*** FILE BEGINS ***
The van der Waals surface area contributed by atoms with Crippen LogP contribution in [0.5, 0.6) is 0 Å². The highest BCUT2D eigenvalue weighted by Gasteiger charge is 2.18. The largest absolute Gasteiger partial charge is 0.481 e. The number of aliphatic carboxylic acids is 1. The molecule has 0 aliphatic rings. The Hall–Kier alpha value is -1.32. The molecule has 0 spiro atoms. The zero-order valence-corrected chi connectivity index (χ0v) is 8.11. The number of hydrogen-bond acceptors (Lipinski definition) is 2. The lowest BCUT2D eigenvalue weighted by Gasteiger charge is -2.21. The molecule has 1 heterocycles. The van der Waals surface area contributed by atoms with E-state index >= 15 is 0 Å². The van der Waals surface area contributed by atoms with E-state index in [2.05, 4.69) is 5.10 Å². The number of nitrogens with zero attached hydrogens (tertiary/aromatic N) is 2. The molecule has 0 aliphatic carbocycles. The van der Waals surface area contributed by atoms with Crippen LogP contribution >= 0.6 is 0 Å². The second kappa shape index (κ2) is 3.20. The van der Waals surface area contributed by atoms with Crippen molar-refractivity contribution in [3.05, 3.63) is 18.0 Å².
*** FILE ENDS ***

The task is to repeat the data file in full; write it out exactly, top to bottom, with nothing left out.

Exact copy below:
The van der Waals surface area contributed by atoms with Crippen LogP contribution in [0.5, 0.6) is 0 Å². The highest BCUT2D eigenvalue weighted by Gasteiger charge is 2.18. The largest absolute Gasteiger partial charge is 0.481 e. The number of aliphatic carboxylic acids is 1. The molecule has 0 aliphatic rings. The Hall–Kier alpha value is -1.32. The molecule has 0 spiro atoms. The zero-order valence-corrected chi connectivity index (χ0v) is 8.11. The number of hydrogen-bond acceptors (Lipinski definition) is 2. The lowest BCUT2D eigenvalue weighted by Gasteiger charge is -2.21. The molecule has 1 heterocycles. The van der Waals surface area contributed by atoms with E-state index >= 15 is 0 Å². The van der Waals surface area contributed by atoms with E-state index in [2.05, 4.69) is 5.10 Å². The number of nitrogens with zero attached hydrogens (tertiary/aromatic N) is 2. The molecule has 0 aliphatic carbocycles. The van der Waals surface area contributed by atoms with Crippen LogP contribution >= 0.6 is 0 Å². The second kappa shape index (κ2) is 3.20. The van der Waals surface area contributed by atoms with Crippen molar-refractivity contribution in [3.05, 3.63) is 18.0 Å².